As this profession is looked at more as a support to other professions, it can be more difficult to break into. Many, if not all, contractors have received most of their work by networking and meeting people that might be in need of service. A lot of the work is regional, to reduce shipping costs and time, many professionals find it easier to work with those that live in a close area to themselves. Many contractors have found work from local guild meetings, from conversations with other yarn enthusiasts, national conferences, and some have even had success from following various designers and answering there call for stitchers. 

Many assume that contractors are the same as pattern testers, however there is a subtle difference between the two; more is expected from a contractor. Testers often supply the yarn and keep the samples, offering feed back to the pattern writer about their experienced with the pattern; while contractors are sent the yarn to complete the project, having to return the samples, all remaining yarn, and all yarn labels. Testers may be paid in some instances, but contractors are definitely to be paid.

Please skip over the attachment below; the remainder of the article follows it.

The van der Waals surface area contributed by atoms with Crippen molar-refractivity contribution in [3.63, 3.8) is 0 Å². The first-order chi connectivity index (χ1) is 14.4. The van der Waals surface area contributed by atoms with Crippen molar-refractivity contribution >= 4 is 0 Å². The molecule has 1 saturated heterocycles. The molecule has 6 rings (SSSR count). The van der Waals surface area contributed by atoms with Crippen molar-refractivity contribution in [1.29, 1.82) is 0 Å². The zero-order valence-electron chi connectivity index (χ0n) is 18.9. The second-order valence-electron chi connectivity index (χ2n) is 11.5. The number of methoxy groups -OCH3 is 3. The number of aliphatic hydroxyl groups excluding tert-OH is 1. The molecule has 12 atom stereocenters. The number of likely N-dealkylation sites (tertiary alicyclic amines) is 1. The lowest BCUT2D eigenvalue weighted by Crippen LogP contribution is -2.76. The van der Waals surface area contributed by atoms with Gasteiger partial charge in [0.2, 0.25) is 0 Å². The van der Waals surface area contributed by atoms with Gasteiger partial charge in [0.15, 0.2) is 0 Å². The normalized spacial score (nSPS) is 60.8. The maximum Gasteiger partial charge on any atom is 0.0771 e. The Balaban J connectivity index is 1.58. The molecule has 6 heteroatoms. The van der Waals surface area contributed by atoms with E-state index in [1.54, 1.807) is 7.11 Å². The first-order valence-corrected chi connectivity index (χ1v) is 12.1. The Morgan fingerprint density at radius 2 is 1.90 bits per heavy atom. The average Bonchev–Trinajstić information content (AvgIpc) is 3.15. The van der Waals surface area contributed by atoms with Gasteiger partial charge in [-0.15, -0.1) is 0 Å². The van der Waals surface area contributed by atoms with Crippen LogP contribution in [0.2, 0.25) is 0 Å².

The next time you see a beautifully stitches pattern, be it that sweater, afghan, baby layette, have appreciation not only for the design, but for the workmanship that went into creating the sample. There are many unsung heroes of contractors that help ensure deadlines get met and that new inspirations are shared with the crochet world. 

If you are interested in becoming a Contract Crocheter, you may want to have your work evaluated through the CGOA Master’s of AdvancedStitch and Technique Program, and begin networking in the fields that you might want to work in. You may also consider applying for status as an Associate Professional with CGOA. This is a profession that you can create your own unique niche market, but it is not for the faint of heart.